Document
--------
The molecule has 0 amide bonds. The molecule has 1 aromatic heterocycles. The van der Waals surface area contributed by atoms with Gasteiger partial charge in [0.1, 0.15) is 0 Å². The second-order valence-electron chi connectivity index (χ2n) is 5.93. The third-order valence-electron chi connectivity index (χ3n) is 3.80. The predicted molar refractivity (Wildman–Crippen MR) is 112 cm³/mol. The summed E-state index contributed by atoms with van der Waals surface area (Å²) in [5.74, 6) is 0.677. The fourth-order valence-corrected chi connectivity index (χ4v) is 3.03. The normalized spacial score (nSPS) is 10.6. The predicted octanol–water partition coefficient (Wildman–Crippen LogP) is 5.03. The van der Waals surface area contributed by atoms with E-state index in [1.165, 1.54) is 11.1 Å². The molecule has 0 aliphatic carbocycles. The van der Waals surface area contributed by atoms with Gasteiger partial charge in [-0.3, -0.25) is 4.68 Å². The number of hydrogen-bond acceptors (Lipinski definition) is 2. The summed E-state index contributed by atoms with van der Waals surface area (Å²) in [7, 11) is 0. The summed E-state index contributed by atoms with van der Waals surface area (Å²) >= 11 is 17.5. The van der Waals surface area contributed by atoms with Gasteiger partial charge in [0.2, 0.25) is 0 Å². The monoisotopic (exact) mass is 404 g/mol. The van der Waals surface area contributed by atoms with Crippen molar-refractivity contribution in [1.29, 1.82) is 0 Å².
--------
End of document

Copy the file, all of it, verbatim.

The molecule has 0 amide bonds. The molecule has 1 aromatic heterocycles. The van der Waals surface area contributed by atoms with Gasteiger partial charge in [0.1, 0.15) is 0 Å². The second-order valence-electron chi connectivity index (χ2n) is 5.93. The third-order valence-electron chi connectivity index (χ3n) is 3.80. The predicted molar refractivity (Wildman–Crippen MR) is 112 cm³/mol. The summed E-state index contributed by atoms with van der Waals surface area (Å²) in [5.74, 6) is 0.677. The fourth-order valence-corrected chi connectivity index (χ4v) is 3.03. The normalized spacial score (nSPS) is 10.6. The predicted octanol–water partition coefficient (Wildman–Crippen LogP) is 5.03. The van der Waals surface area contributed by atoms with E-state index in [1.165, 1.54) is 11.1 Å². The molecule has 0 aliphatic carbocycles. The van der Waals surface area contributed by atoms with Gasteiger partial charge in [-0.3, -0.25) is 4.68 Å². The number of hydrogen-bond acceptors (Lipinski definition) is 2. The summed E-state index contributed by atoms with van der Waals surface area (Å²) in [7, 11) is 0. The summed E-state index contributed by atoms with van der Waals surface area (Å²) >= 11 is 17.5. The van der Waals surface area contributed by atoms with Gasteiger partial charge in [0.2, 0.25) is 0 Å². The monoisotopic (exact) mass is 404 g/mol. The van der Waals surface area contributed by atoms with Crippen molar-refractivity contribution in [1.29, 1.82) is 0 Å².